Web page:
Report on Manam (Papua New Guinea) — November 1997
Bulletin of the Global Volcanism Network, vol. 22, no. 11 (November 1997)
Managing Editor: Richard Wunderman.
Manam (Papua New Guinea) Moderate explosions in late November
Please cite this report as:
Global Volcanism Program, 1997. Report on Manam (Papua New Guinea) (Wunderman, R., ed.). Bulletin of the Global Volcanism Network, 22:11. Smithsonian Institution.
Papua New Guinea
4.08°S, 145.037°E; summit elev. 1807 m
All times are local (unless otherwise noted)
Moderate activity dominated during November except for the last week, when Vulcanian explosions occurred at Main Crater. The mild level of activity at Main Crater that began in late August continued until mid- November. Beginning on 23 November, the crater released thicker white and gray emissions. Moderate Vulcanian explosions (~700 m above the crater) started on 27 November and produced fine ashfalls. South Crater noiselessly and gently released thin to thick white vapor; a weak steady glow was visible on most nights during November.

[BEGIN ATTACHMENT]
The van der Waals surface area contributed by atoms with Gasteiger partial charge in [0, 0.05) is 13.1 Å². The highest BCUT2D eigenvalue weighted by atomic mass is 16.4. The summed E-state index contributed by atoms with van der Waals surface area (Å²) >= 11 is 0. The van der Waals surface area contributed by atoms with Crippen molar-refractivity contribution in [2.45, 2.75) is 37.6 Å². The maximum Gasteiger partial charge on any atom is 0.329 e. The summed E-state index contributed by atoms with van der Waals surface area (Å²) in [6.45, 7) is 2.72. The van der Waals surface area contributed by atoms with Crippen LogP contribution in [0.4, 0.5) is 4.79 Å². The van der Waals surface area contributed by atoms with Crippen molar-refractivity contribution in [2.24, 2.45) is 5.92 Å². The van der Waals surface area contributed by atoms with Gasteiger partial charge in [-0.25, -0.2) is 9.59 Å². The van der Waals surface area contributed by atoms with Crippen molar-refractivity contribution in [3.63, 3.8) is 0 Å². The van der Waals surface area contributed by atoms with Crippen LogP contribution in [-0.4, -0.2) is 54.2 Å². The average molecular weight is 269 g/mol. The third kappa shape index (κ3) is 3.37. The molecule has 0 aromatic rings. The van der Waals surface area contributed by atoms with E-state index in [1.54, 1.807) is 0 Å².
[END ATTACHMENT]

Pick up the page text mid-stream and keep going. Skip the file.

Instrumental observation revealed no significant change in seismicity (~1,200 to 1,400 low-frequency events/day of small amplitude). Steady radial inflation of 1 µrad was detected at the Tabele observatory (4 km SW).
Geological Summary. The 10-km-wide island of Manam, lying 13 km off the northern coast of mainland Papua New Guinea, is one of the country's most active volcanoes. Four large radial valleys extend from the unvegetated summit of the conical basaltic-andesitic stratovolcano to its lower flanks. These valleys channel lava flows and pyroclastic avalanches that have sometimes reached the coast. Five small satellitic centers are located near the island's shoreline on the northern, southern, and western sides. Two summit craters are present; both are active, although most observed eruptions have originated from the southern crater, concentrating eruptive products during much of the past century into the SE valley. Frequent eruptions, typically of mild-to-moderate scale, have been recorded since 1616. Occasional larger eruptions have produced pyroclastic flows and lava flows that reached flat-lying coastal areas and entered the sea, sometimes impacting populated areas.
Information Contacts: Patrice de Saint-Ours, RVO.